I caught hell from a number of TTAC’s Best and Brightest five days ago, when I blogged about the Chevrolet Volt fire at a NHTSA facility but failed to initially note GM’s response. At the time, GM’s Greg Martin said
GM has safety procedures for handling the Volt and its battery after an accident. Had those been followed, there wouldn’t have been a fire.
At the time, a number of readers accused me of bias for not including Martin’s response at first. Eventually I conceded that this was some worthwhile perspective for the story, but I cautioned that it only represented the opinion of one GM employee. Whether or not NHTSA actually followed those procedures remained an open question… until now. Automotive News [sub] is reporting that NHTSA couldn’t possibly have followed those procedures, nor indeed could anyone else, for the simple reason that GM failed to share them with anybody. So not only is the NHTSA fire being blamed on the fact that government regulators were not given the necessary safety procedures, but it turns out that rescue workers, salvage yards, towing companies and the like were not taught how to discharge the Volt’s battery either. In other words, this NHTSA crash was an important eye-opener for the Volt team.
GM had trained a number of rescue workers prior to the rollout, showing how to disconnect the Volt’s batteries and rescue occupants without running the risk of electrocution. But the NHTSA fire was caused because the Volt’s battery wasn’t fully drained before being put in storage, and this key safety step managed to escape the rescue training as well. Says GM’s Rob Peterson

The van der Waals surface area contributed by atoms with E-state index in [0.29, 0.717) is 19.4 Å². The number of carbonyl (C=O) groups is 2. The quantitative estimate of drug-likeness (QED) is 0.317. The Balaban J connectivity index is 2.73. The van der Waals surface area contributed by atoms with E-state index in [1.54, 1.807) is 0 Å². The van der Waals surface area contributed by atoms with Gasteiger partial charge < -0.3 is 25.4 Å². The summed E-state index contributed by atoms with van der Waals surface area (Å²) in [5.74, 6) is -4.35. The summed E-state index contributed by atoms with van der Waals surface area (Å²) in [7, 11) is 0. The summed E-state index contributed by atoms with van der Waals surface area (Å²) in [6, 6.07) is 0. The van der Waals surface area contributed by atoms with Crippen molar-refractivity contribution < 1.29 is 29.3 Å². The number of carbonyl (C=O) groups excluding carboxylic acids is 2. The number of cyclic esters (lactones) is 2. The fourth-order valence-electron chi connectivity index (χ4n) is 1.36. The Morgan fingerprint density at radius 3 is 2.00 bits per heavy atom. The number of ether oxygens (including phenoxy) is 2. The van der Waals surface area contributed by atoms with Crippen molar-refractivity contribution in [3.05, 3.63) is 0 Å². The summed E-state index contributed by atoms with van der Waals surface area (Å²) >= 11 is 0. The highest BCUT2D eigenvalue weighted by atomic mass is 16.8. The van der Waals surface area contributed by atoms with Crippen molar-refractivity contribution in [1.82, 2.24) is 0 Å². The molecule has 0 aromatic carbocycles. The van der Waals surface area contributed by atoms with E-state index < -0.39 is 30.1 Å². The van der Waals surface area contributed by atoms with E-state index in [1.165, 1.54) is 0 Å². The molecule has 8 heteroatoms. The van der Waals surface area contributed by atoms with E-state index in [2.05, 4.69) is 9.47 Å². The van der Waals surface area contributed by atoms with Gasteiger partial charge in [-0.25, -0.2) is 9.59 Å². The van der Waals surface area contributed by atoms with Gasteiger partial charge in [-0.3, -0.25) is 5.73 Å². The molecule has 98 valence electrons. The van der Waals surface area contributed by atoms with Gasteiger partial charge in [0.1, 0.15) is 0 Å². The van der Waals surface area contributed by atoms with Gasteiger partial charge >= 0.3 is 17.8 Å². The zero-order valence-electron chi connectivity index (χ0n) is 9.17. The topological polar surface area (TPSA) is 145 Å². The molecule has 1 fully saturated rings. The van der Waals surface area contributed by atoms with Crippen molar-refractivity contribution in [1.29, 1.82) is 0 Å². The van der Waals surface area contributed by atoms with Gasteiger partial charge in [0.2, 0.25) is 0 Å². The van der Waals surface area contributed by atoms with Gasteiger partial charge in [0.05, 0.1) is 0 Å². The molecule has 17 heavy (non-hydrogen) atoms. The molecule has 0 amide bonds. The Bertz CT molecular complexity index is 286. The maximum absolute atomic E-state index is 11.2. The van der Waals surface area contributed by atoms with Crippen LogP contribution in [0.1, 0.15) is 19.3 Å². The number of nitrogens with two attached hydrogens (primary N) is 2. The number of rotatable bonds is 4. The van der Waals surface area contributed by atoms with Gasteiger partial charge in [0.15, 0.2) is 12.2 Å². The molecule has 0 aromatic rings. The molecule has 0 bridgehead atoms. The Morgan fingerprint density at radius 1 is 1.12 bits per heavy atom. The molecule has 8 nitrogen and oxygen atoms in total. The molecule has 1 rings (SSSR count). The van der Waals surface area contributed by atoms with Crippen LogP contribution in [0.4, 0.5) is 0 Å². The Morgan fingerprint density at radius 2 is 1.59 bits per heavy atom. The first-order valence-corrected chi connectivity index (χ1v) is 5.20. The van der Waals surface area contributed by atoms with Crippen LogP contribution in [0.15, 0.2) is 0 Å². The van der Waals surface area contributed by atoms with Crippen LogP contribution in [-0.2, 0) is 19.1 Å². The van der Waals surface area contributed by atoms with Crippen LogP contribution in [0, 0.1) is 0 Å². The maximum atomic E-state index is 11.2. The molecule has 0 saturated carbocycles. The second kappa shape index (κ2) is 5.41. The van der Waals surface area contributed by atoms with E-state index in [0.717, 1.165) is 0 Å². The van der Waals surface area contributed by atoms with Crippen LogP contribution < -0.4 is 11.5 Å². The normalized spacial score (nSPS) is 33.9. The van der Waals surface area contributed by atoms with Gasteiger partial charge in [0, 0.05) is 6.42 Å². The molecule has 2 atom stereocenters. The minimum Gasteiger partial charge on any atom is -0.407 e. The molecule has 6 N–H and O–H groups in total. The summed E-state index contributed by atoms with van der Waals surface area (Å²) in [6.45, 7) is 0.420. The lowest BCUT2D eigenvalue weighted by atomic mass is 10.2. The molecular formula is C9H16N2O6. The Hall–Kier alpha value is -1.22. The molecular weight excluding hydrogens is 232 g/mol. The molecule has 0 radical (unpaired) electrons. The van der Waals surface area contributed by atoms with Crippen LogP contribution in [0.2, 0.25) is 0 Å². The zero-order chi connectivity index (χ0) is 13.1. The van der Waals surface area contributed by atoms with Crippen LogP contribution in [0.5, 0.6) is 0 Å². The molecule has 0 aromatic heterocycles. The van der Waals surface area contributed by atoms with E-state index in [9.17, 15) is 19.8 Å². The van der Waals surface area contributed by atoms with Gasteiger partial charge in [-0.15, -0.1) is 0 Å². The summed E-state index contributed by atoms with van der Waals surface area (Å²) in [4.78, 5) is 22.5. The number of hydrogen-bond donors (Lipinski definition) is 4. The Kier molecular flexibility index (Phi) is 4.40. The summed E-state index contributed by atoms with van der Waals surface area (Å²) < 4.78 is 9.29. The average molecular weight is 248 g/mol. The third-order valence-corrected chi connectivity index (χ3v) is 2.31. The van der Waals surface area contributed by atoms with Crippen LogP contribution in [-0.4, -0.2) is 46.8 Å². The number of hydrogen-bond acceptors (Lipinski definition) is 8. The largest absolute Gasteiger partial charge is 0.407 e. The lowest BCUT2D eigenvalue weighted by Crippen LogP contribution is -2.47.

We had a process [for draining the battery] internally but I don’t believe it was shared with anyone. The incident with NHTSA raised awareness that we had to develop a procedure and alert all stakeholders.
GM’s EV engineering honcho Jim Federico adds
The fire occurred because the battery wasn’t completely discharged after the test… GM developed its battery depowering process for the Volt after NHTSA’s test.
Though not as bad as a technical defect, this oversight is certainly a bit embarrassing to GM, which now has to endure the lectures of folks like Clarence Ditlow of the Naderite Center For Auto Safety, who rants
I can’t conceive that they didn’t have a standard operating procedure in place for handling a wrecked vehicle before the car went on sale. NHTSA and GM should have established protocols in place before it went on sale.
And you have to admit, he has a point…